Vietnam discriminated against non-recognised religions, UN told. (World Watch Monitor)
Vietnam discriminates against non-recognised religions, the UN has been told. (World Watch Monitor)

Vietnam has been accused of “misinforming” the international community about the human rights issues in the country.

The president of the Paris-based Vietnam Committee on Human Rights, Vo Van Ai, speaking at the UN Human Rights Council in Geneva, condemned the alleged “brutal crackdown on freedom of expression, association, peaceful assembly and freedom of religion or belief in Vietnam”.

Ai said the government had used “national security” as an excuse to detain Vietnamese and international civil society activists, and to discriminate against non-recognised religions in Vietnam.

World Watch Monitor reported in April about a Catholic human rights activist’s nine-year jail sentence. Teresa Tran Thi Xuan was convicted of “attempting to overthrow the people’s government”.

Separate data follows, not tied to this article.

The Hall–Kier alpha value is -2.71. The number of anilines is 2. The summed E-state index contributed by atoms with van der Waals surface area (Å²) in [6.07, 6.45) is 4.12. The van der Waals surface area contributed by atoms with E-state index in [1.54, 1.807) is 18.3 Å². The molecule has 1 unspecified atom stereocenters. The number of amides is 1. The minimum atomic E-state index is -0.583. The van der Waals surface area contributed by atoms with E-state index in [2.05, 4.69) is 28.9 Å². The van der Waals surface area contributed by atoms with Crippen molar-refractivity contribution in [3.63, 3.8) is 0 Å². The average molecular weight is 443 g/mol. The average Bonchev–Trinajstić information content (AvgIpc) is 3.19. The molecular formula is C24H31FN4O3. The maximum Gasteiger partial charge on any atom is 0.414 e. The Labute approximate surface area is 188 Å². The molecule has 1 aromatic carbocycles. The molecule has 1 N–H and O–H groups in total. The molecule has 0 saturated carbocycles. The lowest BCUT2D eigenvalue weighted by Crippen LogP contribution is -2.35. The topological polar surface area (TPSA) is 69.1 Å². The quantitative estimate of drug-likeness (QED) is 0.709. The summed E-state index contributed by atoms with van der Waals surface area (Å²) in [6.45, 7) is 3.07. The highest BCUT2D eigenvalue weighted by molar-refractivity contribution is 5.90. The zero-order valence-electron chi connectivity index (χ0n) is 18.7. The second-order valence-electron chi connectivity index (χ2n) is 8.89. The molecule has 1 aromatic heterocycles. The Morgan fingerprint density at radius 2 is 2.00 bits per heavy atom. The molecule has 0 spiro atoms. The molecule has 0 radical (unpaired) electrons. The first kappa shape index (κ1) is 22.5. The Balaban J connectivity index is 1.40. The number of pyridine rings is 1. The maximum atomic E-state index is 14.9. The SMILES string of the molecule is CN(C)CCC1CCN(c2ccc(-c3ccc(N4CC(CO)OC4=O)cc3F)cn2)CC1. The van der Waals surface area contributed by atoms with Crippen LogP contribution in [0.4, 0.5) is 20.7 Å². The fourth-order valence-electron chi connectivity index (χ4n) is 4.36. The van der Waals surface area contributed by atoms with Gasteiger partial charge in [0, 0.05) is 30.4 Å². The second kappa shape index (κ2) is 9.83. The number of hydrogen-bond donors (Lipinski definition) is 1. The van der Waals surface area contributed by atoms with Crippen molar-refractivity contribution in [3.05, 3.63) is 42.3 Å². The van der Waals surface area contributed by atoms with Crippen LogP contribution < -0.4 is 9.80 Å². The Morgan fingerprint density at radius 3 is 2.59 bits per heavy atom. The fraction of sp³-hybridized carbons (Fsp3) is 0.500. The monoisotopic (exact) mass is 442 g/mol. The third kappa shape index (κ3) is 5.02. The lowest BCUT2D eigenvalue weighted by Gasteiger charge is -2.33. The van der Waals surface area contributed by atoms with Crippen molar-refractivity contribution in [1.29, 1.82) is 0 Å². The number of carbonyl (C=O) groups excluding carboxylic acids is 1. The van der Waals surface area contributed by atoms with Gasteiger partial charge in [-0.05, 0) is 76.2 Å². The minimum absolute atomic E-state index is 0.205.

Earlier that month, fellow Christian human rights activist Nguyen Van Dai was jailed for 15 years on the same charge.

According to Catholic news agency UCAN, Xuan was a member of the Brotherhood for Democracy, an organisation founded by Dai to promote human rights through online activity, but seen by Vietnam as a reactionary group trying to overthrow the state.

In February, a 14-year jail sentence was given to 35-year-old Catholic Hoang Duc Binh. It drew condemnation from the US State Department, which said it was “deeply troubled” by the conviction.